Written by konex on 01 June 2021
Many CEOs are outspoken on the topic of working from home. We have posted a lot of these opinions on our social media channels, so you may recall some comments from companies such as Revolut, Twitter, Deutsche Bank, Goldman Sachs and JP Morgan just to name a few.
It is interesting to read some of these posts – some echo the voice of the times, while others appear completely out of step. Take for example the CEO of JP Morgan, Jamie Dimon. He is particularly well known for being outspoken on the topic of bitcoin, and made multiple projections stating the cryptocurrency was going to die, and even said he would fire any of his staff who were caught trading it. However, twelve years since the birth of Bitcoin, the cryptocurrency has now grown to a market value of over one trillion USD, and JP Morgan seems to have eaten humble pie by allowing their customer base the opportunity to have exposure to Bitcoin along with other cryptocurrencies.
What about Dimon’s thoughts on the future of work? He has gone on record to state that working from home does not work for everyone, especially those who want “to hustle”.
The CEO of the largest American bank has reinforced this statement by recently stating he expects all U.S. based employees back in their offices on a rotational basis by early July. They are not the only ones though, as other corporations have issued similar messages to their employees.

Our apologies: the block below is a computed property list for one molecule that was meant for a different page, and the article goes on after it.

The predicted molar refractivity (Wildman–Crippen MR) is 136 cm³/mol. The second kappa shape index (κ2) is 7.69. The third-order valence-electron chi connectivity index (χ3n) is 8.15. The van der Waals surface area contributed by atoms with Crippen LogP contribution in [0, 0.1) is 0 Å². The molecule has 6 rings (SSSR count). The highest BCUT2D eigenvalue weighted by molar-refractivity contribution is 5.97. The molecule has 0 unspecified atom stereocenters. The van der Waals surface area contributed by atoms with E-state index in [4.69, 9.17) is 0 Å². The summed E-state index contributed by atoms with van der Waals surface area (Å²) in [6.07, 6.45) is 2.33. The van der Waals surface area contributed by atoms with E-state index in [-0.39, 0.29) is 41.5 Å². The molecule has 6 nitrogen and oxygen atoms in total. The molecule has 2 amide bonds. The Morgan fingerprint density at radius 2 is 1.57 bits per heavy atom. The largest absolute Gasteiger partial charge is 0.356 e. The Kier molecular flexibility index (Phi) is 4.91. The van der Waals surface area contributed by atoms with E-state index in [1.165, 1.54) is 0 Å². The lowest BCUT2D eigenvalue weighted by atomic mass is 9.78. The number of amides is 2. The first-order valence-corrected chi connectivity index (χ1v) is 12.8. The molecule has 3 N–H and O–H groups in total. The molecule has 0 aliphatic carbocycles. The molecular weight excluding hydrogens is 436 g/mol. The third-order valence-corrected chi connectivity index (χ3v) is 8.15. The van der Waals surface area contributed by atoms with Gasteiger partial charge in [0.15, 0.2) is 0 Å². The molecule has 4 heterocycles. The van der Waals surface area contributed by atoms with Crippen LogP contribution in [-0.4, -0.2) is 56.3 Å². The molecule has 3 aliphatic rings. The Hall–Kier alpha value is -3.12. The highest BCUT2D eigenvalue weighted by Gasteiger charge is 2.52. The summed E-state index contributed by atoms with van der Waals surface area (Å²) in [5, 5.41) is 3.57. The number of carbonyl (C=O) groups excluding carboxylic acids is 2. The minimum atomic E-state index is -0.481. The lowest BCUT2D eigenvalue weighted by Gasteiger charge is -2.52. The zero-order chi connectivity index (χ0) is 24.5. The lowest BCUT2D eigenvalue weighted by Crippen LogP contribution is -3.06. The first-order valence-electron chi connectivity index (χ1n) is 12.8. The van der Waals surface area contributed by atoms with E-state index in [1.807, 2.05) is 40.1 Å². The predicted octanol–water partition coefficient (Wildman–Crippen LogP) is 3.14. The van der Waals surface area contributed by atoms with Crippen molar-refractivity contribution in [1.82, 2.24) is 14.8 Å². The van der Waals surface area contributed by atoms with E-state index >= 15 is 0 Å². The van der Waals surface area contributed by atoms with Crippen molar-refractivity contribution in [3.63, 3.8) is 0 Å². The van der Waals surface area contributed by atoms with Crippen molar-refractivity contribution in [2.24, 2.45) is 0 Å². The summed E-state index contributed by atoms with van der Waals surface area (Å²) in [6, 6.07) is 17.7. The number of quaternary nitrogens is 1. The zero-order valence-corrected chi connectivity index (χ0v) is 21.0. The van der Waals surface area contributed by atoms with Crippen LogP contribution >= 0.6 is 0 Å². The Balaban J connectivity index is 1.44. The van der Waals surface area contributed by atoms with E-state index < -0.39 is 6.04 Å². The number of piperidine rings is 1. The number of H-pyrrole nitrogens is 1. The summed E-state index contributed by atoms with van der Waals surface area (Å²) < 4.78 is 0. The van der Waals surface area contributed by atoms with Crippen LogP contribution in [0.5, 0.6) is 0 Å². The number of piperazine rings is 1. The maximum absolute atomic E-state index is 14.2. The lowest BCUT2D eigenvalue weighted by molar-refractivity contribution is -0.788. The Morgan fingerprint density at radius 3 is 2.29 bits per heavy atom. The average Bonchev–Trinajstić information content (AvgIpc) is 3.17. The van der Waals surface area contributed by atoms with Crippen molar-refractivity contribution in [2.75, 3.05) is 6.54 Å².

If we put the timing of the return to office to one side for a moment and focus solely on the comment around working from home, it is indeed an interesting one, only because many business leaders are split on the decision. There are many companies who believe that working less in order to give more leisure time to their employees increases employees productivity and morale. In April for example, Revolut stated they would allow their staff to work overseas for two months a year. The thinking behind this was so their employees can recharge their batteries properly, and come to work giving their best and being able to be more creative as well.
If the productivity of a five day work week can be maintained in a four-day work week, then this seems like an obvious way forward. Governments also see four-day work weeks as one way to help revive their economies as stated in our previous article – more leisure time means more time spending money on entertainment, which in turn helps a variety of businesses.
On the other side of the argument though, there are business leaders who believe there is a drop in productivity when employees work from home citing a lack of teamwork and synergy when employees are not in the same office space. As a result, it is deemed as an inefficient work style. The question is, is one side of the argument right in this debate?
Work from home was a growing trend to begin with, many years before the global pandemic. However, it was forced on the entire global working population in a very short space of time due to the outbreak of COVID-19. COVID-19 saw many people who had never worked remotely suddenly asked to do so at a moment’s notice. It was an adjustment for some, but generally speaking, if the employee had the right environment to work, then by and large it was a relatively successful experience for them. That said, there were challenges around the lack of human interaction, but that was also due to the fact that people were told to stay at home and only go out if absolutely necessary.